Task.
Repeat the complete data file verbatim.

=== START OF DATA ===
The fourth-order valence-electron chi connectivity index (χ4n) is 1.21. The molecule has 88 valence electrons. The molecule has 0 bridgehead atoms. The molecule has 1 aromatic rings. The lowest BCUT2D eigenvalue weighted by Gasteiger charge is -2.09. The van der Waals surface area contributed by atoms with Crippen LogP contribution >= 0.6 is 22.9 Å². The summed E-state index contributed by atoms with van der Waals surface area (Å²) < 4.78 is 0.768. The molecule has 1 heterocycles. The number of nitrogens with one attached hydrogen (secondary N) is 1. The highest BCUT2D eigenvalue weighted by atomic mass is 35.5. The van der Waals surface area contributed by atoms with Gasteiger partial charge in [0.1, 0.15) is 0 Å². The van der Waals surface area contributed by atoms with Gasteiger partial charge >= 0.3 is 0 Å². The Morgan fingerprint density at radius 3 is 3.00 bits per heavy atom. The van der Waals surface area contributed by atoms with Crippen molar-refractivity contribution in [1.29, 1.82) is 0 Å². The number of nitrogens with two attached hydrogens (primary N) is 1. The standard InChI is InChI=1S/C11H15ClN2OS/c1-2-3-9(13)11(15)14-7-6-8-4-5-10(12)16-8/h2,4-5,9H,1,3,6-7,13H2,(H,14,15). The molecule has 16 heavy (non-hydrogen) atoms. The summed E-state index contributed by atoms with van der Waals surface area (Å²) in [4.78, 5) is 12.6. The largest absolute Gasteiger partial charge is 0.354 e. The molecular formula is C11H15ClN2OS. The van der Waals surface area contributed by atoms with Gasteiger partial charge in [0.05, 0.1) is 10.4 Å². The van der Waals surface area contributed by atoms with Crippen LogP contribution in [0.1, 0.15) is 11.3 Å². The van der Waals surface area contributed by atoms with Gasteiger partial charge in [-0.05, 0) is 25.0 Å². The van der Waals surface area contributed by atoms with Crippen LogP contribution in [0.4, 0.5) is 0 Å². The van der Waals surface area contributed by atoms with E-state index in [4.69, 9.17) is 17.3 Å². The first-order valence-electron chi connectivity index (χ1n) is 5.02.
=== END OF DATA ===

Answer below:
The fourth-order valence-electron chi connectivity index (χ4n) is 1.21. The molecule has 88 valence electrons. The molecule has 0 bridgehead atoms. The molecule has 1 aromatic rings. The lowest BCUT2D eigenvalue weighted by Gasteiger charge is -2.09. The van der Waals surface area contributed by atoms with Crippen LogP contribution >= 0.6 is 22.9 Å². The summed E-state index contributed by atoms with van der Waals surface area (Å²) < 4.78 is 0.768. The molecule has 1 heterocycles. The number of nitrogens with one attached hydrogen (secondary N) is 1. The highest BCUT2D eigenvalue weighted by atomic mass is 35.5. The van der Waals surface area contributed by atoms with Gasteiger partial charge in [0.1, 0.15) is 0 Å². The van der Waals surface area contributed by atoms with Gasteiger partial charge >= 0.3 is 0 Å². The Morgan fingerprint density at radius 3 is 3.00 bits per heavy atom. The van der Waals surface area contributed by atoms with Crippen molar-refractivity contribution in [1.29, 1.82) is 0 Å². The number of nitrogens with two attached hydrogens (primary N) is 1. The standard InChI is InChI=1S/C11H15ClN2OS/c1-2-3-9(13)11(15)14-7-6-8-4-5-10(12)16-8/h2,4-5,9H,1,3,6-7,13H2,(H,14,15). The molecule has 16 heavy (non-hydrogen) atoms. The summed E-state index contributed by atoms with van der Waals surface area (Å²) in [4.78, 5) is 12.6. The largest absolute Gasteiger partial charge is 0.354 e. The molecular formula is C11H15ClN2OS. The van der Waals surface area contributed by atoms with Gasteiger partial charge in [0.05, 0.1) is 10.4 Å². The van der Waals surface area contributed by atoms with Crippen LogP contribution in [0.1, 0.15) is 11.3 Å². The van der Waals surface area contributed by atoms with Gasteiger partial charge in [-0.05, 0) is 25.0 Å². The van der Waals surface area contributed by atoms with Crippen LogP contribution in [0.4, 0.5) is 0 Å². The van der Waals surface area contributed by atoms with E-state index in [4.69, 9.17) is 17.3 Å². The first-order valence-electron chi connectivity index (χ1n) is 5.02.